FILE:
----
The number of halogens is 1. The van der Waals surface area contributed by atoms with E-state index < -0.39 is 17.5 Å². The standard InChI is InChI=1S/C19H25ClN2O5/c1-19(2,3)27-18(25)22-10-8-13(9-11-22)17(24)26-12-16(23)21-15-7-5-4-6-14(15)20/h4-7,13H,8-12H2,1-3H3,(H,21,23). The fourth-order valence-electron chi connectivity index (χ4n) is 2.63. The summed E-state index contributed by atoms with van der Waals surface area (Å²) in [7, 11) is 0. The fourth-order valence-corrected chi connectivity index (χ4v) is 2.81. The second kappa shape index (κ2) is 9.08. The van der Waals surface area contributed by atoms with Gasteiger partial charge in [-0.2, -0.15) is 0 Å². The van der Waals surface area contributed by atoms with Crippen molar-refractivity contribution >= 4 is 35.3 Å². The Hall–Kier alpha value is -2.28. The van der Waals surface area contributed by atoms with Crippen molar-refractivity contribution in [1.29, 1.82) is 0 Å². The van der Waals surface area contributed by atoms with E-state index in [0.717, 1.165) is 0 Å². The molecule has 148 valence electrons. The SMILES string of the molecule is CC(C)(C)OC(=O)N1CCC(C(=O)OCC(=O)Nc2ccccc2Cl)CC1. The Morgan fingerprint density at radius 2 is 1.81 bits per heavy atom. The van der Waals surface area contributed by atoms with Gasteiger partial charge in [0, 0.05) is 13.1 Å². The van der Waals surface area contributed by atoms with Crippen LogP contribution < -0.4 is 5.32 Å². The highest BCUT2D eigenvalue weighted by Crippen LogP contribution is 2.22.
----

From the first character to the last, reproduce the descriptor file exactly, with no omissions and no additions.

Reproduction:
The number of halogens is 1. The van der Waals surface area contributed by atoms with E-state index < -0.39 is 17.5 Å². The standard InChI is InChI=1S/C19H25ClN2O5/c1-19(2,3)27-18(25)22-10-8-13(9-11-22)17(24)26-12-16(23)21-15-7-5-4-6-14(15)20/h4-7,13H,8-12H2,1-3H3,(H,21,23). The fourth-order valence-electron chi connectivity index (χ4n) is 2.63. The summed E-state index contributed by atoms with van der Waals surface area (Å²) in [7, 11) is 0. The fourth-order valence-corrected chi connectivity index (χ4v) is 2.81. The second kappa shape index (κ2) is 9.08. The van der Waals surface area contributed by atoms with Gasteiger partial charge in [-0.2, -0.15) is 0 Å². The van der Waals surface area contributed by atoms with Crippen molar-refractivity contribution >= 4 is 35.3 Å². The Hall–Kier alpha value is -2.28. The van der Waals surface area contributed by atoms with Crippen molar-refractivity contribution in [1.29, 1.82) is 0 Å². The van der Waals surface area contributed by atoms with E-state index in [0.717, 1.165) is 0 Å². The molecule has 148 valence electrons. The SMILES string of the molecule is CC(C)(C)OC(=O)N1CCC(C(=O)OCC(=O)Nc2ccccc2Cl)CC1. The Morgan fingerprint density at radius 2 is 1.81 bits per heavy atom. The van der Waals surface area contributed by atoms with Gasteiger partial charge in [0, 0.05) is 13.1 Å². The van der Waals surface area contributed by atoms with Crippen LogP contribution < -0.4 is 5.32 Å². The highest BCUT2D eigenvalue weighted by Crippen LogP contribution is 2.22.